Heart Failure May Increase Cancer Risk


Patients with heart failure may have an increased incidence of cancer, which may be a result of similar risk factors including obesity and diabetes.

Patients with heart failure may have a significantly higher risk for cancer compared with those without heart failure.

Findings from this study were published in ESC Heart Failure and may demonstrate how cancer and heart failure may share similar risk factors.

“Heart failure patients, who are also affected by reduced life expectancy, are now living longer,” said Dr. Mark Luedde, from the cardiological group practice in Bremerhaven, Germany, in an interview with CURE. “They are also at greater risk from other chronic diseases. Cancer is certainly an important burden here. We believe that in addition to the other medical measures necessitated by heart failure, affected patients should also be screened for cancer more closely than unaffected people of comparable age.”

Recently, more focus has been placed on cardio-oncology, which includes both the cardiac-related side effects of antitumor therapies and the increased incidence of cancer in patients with heart failure, for example. To assess the association between cancer incidence and heart failure, researchers analyzed data from 100,124 patients (mean age, 73 years; 46% men) with heart failure and 100,124 patients (mean age, 73 years; 46% men) without heart failure who were treated in Germany between 2000 and 2018. Patients with heart failure were paired with those without heart failure based on age, sex, obesity, diabetes and annual frequency of visiting their doctor, which potentially aided in better assessment of the data.

“We would like to emphasize that our data are based on a very large cohort of (less than) 200,000 patients, which ensures the high scientific reliability of our results,” authors wrote. “This enabled us to provide a broad correlative picture of the association between heart failure and several tumor entities, while other studies have concentrated on single tumor entities only.”

During a 10-year period, cancer was diagnosed in 25.7% of patients with heart failure and in 16.2% of those without heart failure. In women who were diagnosed with cancer, 28.6% had heart failure and 18.8% did not. In contrast, 23.2% of men with heart failure and 13.8% of men without heart failure were diagnosed with cancer.

There was a significant association between heart failure and the incidence of cancer regardless of the specific cancer site. The strongest link between heart failure and cancer incidence was demonstrated in lip, pharynx and oral cavity cancers, followed by respiratory organs and genital organs in women.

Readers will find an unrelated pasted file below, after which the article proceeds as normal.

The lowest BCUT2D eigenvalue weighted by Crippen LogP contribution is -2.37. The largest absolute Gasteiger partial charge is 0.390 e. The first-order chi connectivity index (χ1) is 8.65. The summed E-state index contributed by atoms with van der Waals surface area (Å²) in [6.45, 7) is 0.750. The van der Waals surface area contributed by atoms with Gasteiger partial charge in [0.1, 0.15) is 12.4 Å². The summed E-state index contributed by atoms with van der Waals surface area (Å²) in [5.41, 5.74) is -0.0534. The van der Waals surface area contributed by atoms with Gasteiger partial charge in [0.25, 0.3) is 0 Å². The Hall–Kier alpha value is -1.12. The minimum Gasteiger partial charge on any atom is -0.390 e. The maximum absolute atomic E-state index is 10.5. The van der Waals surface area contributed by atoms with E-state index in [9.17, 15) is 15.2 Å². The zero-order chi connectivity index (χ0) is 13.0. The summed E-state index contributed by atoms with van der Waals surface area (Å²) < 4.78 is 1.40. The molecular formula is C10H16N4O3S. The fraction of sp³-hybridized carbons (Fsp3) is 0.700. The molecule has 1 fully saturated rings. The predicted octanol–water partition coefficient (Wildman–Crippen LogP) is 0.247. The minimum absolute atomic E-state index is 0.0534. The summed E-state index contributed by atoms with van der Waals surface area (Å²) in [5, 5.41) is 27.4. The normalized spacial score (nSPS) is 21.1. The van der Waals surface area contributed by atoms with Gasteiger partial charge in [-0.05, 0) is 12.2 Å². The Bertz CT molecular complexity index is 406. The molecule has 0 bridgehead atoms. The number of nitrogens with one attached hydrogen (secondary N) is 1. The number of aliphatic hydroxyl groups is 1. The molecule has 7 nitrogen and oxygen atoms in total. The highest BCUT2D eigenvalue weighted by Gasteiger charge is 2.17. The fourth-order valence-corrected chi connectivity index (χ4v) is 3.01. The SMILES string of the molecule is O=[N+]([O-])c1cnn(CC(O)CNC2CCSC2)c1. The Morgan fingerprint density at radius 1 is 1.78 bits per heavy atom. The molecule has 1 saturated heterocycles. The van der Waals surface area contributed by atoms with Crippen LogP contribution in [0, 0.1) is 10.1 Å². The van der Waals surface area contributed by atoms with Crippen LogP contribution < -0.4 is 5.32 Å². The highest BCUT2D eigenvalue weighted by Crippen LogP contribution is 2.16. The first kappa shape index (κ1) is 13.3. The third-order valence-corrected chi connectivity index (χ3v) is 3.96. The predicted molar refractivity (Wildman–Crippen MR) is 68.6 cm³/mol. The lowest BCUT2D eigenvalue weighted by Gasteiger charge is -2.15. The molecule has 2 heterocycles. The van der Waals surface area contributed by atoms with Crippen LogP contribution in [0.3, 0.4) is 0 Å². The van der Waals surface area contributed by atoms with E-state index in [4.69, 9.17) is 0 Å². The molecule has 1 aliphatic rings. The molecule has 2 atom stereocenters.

“It is important to note here that our data show a statistical association and not a compelling causal link, but the association is so strong that a causal link can be naturally assumed,” Luedde said. “The particularly strong association of heart failure and cancer of the oropharyngeal and respiratory organs suggest common risk factors, for example, nicotine use. However, there is also discussion of heart failure’s own cancer-causing potential. For example, heart failure is also an inflammatory disease; an underlying inflammatory state of the body could promote (tumor growth). Various molecules that are produced in the failing heart and are also partially released into the blood act as oncogenes.”

Researchers also observed strong associations between heart failure and the incidence of skin tumors, cancer of hematopoietic and lymphoid tissue, breast cancer, cancer of the digestive tract and cancer of the genitourinary tract. The weakest association was seen for genital organ cancer in men, although it was still highly significant.

“Since we are still at the beginning of the research, (how patients with heart failure can potentially reduce their cancer risk) cannot be answered conclusively,” Luedde said. “Optimal drug therapy for heart failure is certainly a component. In addition, the age-appropriate cancer screening measures should be taken in any case. Another factor that can protect against both heart failure and cancer is the avoidance of risk factors such as nicotine, but above all, regular exercise. Every heart failure patient in stable condition should exercise. It has been well shown that this can also protect against cancer.”

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